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A decade ago, Blair1 pondered the future of physical activity research, much of which has since come to pass. More recently, a BJSM Blog2 invited readers to consider how their future research would look. Given the increased international focus on reducing injury/illness in athletes, it is timely to consider what research needs to be undertaken and acted on to achieve feasible reductions over the next 10 years.
‘Future Studies’3 or ‘Thought Leadership’ happens when a defined group of experts calls attention to what they think will be important for their field in the future. This is common in social science disciplines (eg, finance) and in scientific areas with major implications for policy development (eg, in climate control/environmental science). It has been less commonly applied in medicine, though it has underpinned discussion in areas like cancer research4 and academic medicine.5
Thought leadership involves big picture thinking and can lead to new ideas for major developments over time. There is evidence that such exercises can significantly shape research agenda and priority setting. This novel approach was applied to Sports and Exercise Medicine through asking a select group of international experts to contribute their priority research directions for the next 10 years. This is intended as a starting point only, to stimulate discussion with, and elicit responses from, the broader community interested in the prevention of injury and illness in athletes.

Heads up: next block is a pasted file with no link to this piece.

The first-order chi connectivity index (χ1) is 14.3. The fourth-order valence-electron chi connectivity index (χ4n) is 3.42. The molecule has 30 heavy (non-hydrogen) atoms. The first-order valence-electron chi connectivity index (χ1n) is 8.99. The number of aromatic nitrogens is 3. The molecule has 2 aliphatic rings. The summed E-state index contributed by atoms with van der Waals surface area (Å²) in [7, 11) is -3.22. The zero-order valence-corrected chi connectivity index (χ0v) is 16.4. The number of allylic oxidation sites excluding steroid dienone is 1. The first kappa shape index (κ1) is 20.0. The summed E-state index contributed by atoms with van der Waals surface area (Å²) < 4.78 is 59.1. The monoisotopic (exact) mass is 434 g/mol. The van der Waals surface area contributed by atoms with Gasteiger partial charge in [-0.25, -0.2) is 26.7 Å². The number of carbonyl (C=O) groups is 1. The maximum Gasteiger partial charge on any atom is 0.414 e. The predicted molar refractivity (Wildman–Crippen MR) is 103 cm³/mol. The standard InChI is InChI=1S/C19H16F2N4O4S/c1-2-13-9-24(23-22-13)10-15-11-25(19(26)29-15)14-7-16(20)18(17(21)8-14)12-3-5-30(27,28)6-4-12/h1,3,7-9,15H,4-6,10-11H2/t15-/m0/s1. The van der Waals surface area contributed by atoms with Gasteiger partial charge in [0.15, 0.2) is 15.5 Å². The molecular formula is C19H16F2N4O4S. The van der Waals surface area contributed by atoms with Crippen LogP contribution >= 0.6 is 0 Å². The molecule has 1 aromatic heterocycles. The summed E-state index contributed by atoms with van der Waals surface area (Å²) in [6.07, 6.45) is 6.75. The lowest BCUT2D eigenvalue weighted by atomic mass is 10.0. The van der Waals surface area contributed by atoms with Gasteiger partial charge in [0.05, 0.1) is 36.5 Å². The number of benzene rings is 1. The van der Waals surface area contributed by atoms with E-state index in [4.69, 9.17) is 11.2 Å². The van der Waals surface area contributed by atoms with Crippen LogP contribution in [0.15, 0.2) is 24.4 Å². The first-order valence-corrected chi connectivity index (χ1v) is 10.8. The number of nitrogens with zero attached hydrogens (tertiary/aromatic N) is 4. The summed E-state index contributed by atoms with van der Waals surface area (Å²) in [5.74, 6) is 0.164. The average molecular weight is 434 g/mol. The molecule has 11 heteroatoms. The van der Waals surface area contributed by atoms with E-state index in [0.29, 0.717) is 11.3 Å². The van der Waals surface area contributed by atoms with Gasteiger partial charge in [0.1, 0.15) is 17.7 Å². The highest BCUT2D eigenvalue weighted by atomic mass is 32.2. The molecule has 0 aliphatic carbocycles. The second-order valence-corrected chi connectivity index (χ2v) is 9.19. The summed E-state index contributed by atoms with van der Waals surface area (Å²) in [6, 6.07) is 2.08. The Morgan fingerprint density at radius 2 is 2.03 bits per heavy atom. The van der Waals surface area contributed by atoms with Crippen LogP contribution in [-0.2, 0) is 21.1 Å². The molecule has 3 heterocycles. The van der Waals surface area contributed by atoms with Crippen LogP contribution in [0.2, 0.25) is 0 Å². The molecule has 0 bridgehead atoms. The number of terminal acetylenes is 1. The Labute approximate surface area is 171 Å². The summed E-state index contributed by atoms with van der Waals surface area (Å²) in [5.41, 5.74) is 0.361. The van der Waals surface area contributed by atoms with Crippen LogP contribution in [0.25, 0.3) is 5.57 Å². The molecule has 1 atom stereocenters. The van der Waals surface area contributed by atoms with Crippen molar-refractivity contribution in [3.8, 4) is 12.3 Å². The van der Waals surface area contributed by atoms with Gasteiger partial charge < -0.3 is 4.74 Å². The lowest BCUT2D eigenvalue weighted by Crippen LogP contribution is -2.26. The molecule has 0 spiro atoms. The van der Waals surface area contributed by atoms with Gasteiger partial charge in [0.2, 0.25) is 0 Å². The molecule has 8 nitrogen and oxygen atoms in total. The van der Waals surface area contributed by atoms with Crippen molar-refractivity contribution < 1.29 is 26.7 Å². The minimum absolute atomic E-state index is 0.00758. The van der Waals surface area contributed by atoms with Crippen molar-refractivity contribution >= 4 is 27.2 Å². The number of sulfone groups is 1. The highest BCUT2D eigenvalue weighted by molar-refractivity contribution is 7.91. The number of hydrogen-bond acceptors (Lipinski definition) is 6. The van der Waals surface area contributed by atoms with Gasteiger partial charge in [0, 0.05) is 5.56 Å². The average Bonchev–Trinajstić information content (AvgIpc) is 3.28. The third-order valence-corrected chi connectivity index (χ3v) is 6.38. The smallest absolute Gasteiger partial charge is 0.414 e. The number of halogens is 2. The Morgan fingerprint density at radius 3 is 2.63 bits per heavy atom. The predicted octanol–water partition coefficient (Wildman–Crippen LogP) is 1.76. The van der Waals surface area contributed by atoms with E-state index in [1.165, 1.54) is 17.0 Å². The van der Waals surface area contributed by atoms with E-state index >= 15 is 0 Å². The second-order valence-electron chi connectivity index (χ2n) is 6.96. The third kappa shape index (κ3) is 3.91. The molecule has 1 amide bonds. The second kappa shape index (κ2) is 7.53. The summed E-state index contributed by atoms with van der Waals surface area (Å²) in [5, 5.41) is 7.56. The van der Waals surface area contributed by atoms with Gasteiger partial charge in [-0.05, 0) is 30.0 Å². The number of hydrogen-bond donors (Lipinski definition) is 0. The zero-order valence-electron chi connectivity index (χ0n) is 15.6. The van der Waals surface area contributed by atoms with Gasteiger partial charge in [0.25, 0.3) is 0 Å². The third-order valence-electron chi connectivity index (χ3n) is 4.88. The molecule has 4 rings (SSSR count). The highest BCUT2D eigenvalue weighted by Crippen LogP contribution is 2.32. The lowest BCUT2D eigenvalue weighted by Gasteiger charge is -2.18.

International experts were invited to participate if they had delivered ≥1 keynote addresses at the International Olympic Committee (IOC) World Conferences of Prevention of Injury and Illness in Sport in 2011, 2014 or their precursor conferences organised by the Oslo Sports Trauma Research Centre in 2005 and 2008. Of 21 keynote speakers, 12 contributed their views to this paper. The experts covered a range of disciplines, including clinical sports …
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Contributors The study was conceived by CFF. All authors provided direct input to the study through their responses to an online survey and contributed to the writing and/or editing of the manuscript. Apart from the first author, who initiated this work, all other authors contributed equally to this manuscript and are listed in alphabetical order.
Funding CFF was funded by an NMHRC Principal Research Fellowship (ID: 1058737). Aspects of this study were funded through IOC Research Centres Programme support to the Australian Collaboration for Research into Injury in Sport and its Prevention (ACRISP) at Federation University Australia.
Competing interests None declared.
Ethics approval Federation University Australia Human Research Ethics Committee.
Provenance and peer review Not commissioned; externally peer reviewed.
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